Weekly Buzz: Instagram Unveils Algorithm Transparency

Hello June, Happy Pride Month, and Happy Friday! Welcome back to the Weekly Download.

Here’s what you can expect in today’s edition:

Instagram’s attempt to get more transparent about its algorithm, TikTok’s first-ever LGBTQ Pride Visionary Voices list spotlights creators, Twitter’s new image fact checks, and Meta begins test blocking news on Instagram and Facebook for some Canadians, plus some Friday fun.

Instagram attempts to get more transparent about its algorithm

A new blog post from Head of Instagram Adam Mosseri attempted to shed light on the platform’s algorithm, sharing how and why people see what they see when they scroll. Mosseri also covered “shadowbanning”: a type of social media censorship where a post isn’t removed, but largely hidden from public view – often for unclear reasons.

Addressing “the community’s concerns” regarding shadowbanning, Mosseri said that Instagram will increase its transparency and provide support to creators who think their content has been wrongfully flagged by the algorithm. While some users were grateful for the information, others weren’t convinced. According to Mashable, a significant portion of the comments on the video were from frustrated users with personal complaints about their content visibility.

So, will Instagram follow through when it comes to transparency around shadowbanning? We’ll have to wait and see.

TikTok’s first-ever LGBTQ Pride Visionary Voices list spotlights creators

TikTok announced its support for Pride Month by creating its first-ever LGBTQIA+ Visionary Voices list and launching the “You Belong Here” campaign to protect LGBTQIA+ users.

The initiative aims to celebrate and recognize the LGBTQIA+ community’s contributions to TikTok by introducing new activations and events, including the #ForYourPride hashtag and hub, and collaborations with LGBTQIA+ creators and businesses. The app’s Sounds page will feature a #PrideAnthems activation with special music guests. TikTok also plans to host webinars, in-person events like the TikTok Pride Creator Ball, and curated playlists.

Despite these efforts, TikTok acknowledged the existence of hateful content and interactions within its platform. TikTok emphasized its commitment to fostering an inclusive space and protecting the LGBTQIA+ community by taking action against harassment, bullying, hate speech, and misgendering, and noted safety features such as confidential reporting, comment filtering tools, and privacy settings.

Twitter will now allow Community Notes ‘fact checks’ on images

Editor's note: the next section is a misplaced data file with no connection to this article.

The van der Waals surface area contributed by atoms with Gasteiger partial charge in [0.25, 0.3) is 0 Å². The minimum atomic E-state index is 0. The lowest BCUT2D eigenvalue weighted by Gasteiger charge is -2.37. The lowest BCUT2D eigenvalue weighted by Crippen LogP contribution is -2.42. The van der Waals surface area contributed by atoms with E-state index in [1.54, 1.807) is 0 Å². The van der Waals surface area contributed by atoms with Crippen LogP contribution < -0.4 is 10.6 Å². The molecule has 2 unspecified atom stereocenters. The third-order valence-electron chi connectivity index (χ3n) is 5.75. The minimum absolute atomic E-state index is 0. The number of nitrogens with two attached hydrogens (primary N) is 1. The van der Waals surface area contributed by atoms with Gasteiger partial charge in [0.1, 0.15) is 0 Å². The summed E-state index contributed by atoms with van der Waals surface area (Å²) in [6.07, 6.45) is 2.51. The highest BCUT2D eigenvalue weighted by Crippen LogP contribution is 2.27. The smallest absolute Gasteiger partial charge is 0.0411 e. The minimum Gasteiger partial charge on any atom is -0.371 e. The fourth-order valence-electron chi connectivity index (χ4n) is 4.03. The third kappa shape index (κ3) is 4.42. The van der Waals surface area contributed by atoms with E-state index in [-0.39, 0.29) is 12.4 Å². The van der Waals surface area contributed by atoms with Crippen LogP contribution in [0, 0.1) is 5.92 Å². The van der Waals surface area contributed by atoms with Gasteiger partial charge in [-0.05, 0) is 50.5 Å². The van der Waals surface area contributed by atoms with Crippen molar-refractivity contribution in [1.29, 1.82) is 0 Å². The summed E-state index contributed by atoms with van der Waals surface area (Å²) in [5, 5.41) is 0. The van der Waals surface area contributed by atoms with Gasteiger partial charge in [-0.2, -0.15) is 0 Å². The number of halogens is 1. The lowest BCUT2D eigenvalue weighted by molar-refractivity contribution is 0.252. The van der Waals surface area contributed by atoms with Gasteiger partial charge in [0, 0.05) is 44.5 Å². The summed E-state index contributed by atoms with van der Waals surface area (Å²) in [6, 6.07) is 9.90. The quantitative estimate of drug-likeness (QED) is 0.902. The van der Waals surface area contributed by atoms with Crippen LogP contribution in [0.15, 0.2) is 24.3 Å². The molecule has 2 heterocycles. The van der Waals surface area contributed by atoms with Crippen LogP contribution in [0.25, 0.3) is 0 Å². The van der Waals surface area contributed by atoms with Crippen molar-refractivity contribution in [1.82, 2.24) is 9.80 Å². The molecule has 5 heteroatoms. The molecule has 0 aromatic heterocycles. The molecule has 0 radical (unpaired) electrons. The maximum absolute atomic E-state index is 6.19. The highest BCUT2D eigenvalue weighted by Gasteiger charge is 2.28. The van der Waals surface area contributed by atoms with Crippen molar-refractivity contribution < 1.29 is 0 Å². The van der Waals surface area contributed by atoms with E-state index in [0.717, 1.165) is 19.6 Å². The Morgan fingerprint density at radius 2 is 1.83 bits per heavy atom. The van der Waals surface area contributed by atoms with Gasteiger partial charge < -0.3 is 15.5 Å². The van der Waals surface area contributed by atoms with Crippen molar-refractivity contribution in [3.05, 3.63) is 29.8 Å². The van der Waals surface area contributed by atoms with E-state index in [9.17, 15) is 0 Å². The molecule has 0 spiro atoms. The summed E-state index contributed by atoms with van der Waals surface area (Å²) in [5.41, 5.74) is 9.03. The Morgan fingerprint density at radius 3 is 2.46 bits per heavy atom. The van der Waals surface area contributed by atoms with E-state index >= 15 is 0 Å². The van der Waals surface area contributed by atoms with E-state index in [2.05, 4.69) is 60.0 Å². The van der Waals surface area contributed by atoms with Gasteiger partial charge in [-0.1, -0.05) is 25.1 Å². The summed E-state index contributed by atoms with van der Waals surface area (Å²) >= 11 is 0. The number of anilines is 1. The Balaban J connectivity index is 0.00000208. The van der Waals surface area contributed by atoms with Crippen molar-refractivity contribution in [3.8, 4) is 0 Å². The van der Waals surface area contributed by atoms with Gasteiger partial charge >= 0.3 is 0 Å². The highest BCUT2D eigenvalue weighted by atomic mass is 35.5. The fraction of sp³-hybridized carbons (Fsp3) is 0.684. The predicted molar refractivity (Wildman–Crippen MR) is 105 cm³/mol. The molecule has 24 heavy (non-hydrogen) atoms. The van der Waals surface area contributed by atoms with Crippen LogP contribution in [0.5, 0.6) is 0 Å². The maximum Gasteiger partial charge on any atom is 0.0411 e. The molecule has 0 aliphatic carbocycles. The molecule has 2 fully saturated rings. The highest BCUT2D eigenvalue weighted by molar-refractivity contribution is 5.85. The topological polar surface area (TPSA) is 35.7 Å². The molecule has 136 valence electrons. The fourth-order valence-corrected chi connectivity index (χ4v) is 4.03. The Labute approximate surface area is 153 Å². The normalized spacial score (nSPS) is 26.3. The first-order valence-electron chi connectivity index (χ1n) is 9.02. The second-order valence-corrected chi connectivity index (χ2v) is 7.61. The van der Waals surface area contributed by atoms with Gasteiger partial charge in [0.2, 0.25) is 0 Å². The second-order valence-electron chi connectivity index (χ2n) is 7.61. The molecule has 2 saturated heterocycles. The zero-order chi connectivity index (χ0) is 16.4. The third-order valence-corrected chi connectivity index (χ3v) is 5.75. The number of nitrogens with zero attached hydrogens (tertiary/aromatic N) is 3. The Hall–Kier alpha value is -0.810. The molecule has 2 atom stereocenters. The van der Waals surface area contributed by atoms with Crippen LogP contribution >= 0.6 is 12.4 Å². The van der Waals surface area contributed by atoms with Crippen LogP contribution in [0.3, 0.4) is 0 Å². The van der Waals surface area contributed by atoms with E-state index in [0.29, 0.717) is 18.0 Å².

Have you ever been tricked by an AI-generated image? Twitter’s got a fix for that.

The platform has updated its “fact checking” feature to include AI-generated images and manipulated media. The new feature called “Notes on Media” is part of Twitter’s Community Notes program, allowing users to add context or fact checks directly to tweets and the media within them.

Previously, users could only add notes at the tweet level, which wouldn’t stay with the media if it was reuploaded in a new post. Now, the Community Note will automatically appear on matching images — even if they are reuploaded.

There’s a slight catch: users must apply and be accepted into the Community Notes program, rate existing notes, and have their own notes added to tweets in order to write Community Notes on images. Notes on Media will be distinguishable by a label indicating that readers have added context to the image.

It’s also worth noting that this feature is separate from Twitter’s existing “Manipulated media” label, which is applied by the company to tweets containing synthetic or manipulated images or videos.

Currently, Notes on Media only works for single still images, but Twitter plans to expand the program to include videos, GIFs, and tweets with multiple media in the future. How effective will it be? It remains to be seen. Users have found a way around content detection on other platforms in the past.

Meta will begin test blocking news on Instagram and Facebook for some Canadians

Meta is planning to temporarily block news content for some Canadian users on Facebook and Instagram as a test, which is expected to last for most of June. The move follows Google’s five-week block on news links earlier this year in response to Bill C-18, a controversial piece of legislation that would require tech giants to pay publishers for using their content.

If C-18 is passed, Meta says it is ready to permanently block news for Canadian users on its platforms. During the test, randomly selected Canadians will not be able to view or share news content, including news links, Reels, or Stories. Rachel Curran, head of public policy for Meta Canada, said this first temporary move will affect one to five per cent of its 24 million Canadian users, with the number of those impacted fluctuating throughout the test.

Canadian Heritage Minister Pablo Rodriguez criticized Meta’s refusal to cooperate in a new statement, calling it ‘irresponsible’, later adding that “Canadians will not be intimidated by these tactics.”

Meta says it will ensure that non-news agencies are not mistakenly blocked, as happened during a similar situation in Australia. The company claims that news content generates negligible revenue, and that less than three percent of content seen on Facebook feeds consists of news articles.

According to Meta, the move is a business decision driven by competitive pressures and economic uncertainty, rather than a devaluation of the social importance of news.

Friday Fun

Think you could stay motivated in the gym with this little cutie by your side?

Line drawn peony from Spodek & Co Digital marketing site